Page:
Before that, though, it’s 8-0 Cazenovia taking on 7-1 Marcellus on that same Chittenango turf. Caz needed a half to shake off its fellow stubborn Lakers from Skaneateles in eventual 47-13 style. The Mustangs needed much longer – like into the fourth quarter – before finally taking a lead against Holland Patent and getting a 27-17 win. For much of the season, Marcellus has maddened its own coaches and fans by playing one great half and one terrible half, and getting away with it. Needless to say, 48 superb minutes are needed against Jeff Hopsicker, John Greacen, Doyle Judge and the rest of the Laker machine.
Call Class A Whitesboro and the Three Upstarts, if you wish. Whitesboro is expected to be here, and expected to win in the kind of 62-7 style that it did against J-D in the first round. Cortland is new to all this, though it showed, in its 22-0 blanking of Camden, just how much it had grown since surrendering 35 to those same Blue Devils in September. On Friday night at Chittenango, the Purple Tigers take the measure of the Warriors. Both teams have fine defenses. But the question is whether Whitesboro, with all its depth and all the coaching know-how Tom Schoen and his staff bring to the field, will take Cortland lightly. That’s very doubtful.
It is not a stretch to say that the Class A semifinal between Indian River and Watertown at Carthage on Friday might provide the most entertainment of all. On one side is the explosive, high-scoring Warriors, who amassed 408 rushing yards in dropping Mexico 51-14 and has two dominant backs in Darrius Bryant and Shawn Dukes. On the other side is the Cyclones, just as explosive and just as high-scoring. And that’s just Tevion Cappe.
What Cappe did at ESM, as a follow-up to his 391-yard exhibition against Camden, was breathtaking. How about 458 yards? That was just the third-highest total for a single game in state history, and it helped Watertown score 50 points in the first half to bury the Spartans. Now it’s the rematch with IR, who beat the Cyclones 52-30 in the regular season. There could be more points this time as someone will get a shot at their first-ever sectional championship.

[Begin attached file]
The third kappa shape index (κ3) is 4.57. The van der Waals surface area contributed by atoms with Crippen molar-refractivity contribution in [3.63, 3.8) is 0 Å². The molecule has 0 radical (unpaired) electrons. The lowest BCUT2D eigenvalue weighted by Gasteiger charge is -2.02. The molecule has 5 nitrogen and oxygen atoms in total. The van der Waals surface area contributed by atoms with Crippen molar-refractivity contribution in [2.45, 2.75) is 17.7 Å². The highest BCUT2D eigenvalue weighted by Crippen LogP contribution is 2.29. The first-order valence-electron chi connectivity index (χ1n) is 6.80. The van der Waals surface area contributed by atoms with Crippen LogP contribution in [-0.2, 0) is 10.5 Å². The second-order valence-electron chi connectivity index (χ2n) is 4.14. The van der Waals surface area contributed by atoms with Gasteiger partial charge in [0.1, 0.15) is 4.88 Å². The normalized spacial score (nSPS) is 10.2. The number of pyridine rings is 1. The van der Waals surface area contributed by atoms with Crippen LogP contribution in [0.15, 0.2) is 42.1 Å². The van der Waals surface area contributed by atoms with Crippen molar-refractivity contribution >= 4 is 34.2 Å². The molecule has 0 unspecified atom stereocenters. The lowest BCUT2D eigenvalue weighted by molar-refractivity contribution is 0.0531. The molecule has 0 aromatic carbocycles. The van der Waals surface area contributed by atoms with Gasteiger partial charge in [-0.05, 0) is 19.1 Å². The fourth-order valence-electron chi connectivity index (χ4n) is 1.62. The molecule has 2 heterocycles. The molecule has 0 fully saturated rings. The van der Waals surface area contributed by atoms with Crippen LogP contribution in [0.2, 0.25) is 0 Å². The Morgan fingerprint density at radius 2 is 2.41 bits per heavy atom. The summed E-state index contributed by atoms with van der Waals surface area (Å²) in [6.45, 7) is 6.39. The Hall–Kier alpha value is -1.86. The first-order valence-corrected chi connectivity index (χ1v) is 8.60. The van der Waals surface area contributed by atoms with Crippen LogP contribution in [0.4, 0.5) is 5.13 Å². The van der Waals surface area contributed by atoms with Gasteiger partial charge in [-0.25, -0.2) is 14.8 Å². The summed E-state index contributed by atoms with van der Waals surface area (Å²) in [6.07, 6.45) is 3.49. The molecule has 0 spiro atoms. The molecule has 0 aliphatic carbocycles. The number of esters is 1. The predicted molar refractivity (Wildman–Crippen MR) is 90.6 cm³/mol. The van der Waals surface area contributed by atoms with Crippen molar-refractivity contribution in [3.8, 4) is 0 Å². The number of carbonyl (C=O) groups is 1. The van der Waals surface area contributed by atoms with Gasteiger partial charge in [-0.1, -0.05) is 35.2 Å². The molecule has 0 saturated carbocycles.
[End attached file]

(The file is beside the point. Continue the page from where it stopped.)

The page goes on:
Only in Class AA did all of the home teams win in the first round. And only Utica Proctor’s 42-28 win over RFA in the first-ever playoff meeting between the ancient rivals had any suspense going into the fourth quarter, as the Raiders, down 28-27, used a double-reverse pass (Jordan Treen eventually finding Walkery Mills) to move ahead for good. And it didn’t hurt to have Richard Pete run for 205 yards and score twice.
Proctor will need those big plays, and a lot more, to topple CBA in Saturday’s semifinal at CNS’s Bragman Stadium. The Brothers, in the course of knocking out West Genesee 55-6, bore an awful resemblance to that purple juggernaut that everyone grew to loathe (and imitate) early in the millennium – explosive offense, hard-hitting defense, the whole package. In Utica, they must wonder – why is it that every time the Raiders get good, CBA is here to stand in their way?
Once CBA and Proctor are done at CNS, the other semifinal takes the stage – a little affair between Baldwinsville and F-M. Yes, it’s good enough to be a final, and both the Bees and Hornets know it. Having easily handled their respective opening-round affairs (B’ville over Corcoran 40-6, F-M over Liverpool 31-7), the focus immediately turned to the epic ahead, already being called the “Bug Bowl”.
Where it might all come down to is how the Brett Strickland-led F-M defensive line, which has caused all kinds of havoc in eight straight wins, fares against the mountainous B’ville offensive line. If green prevails, then Tyler Rouse might not get started, just as what happened in the mud against CBA. If red prevails, then Rouse will get into his usual tackle-busting, legs-churning, run-away-from-everyone-else routine, and the Bees will get a return ticket to the Dome.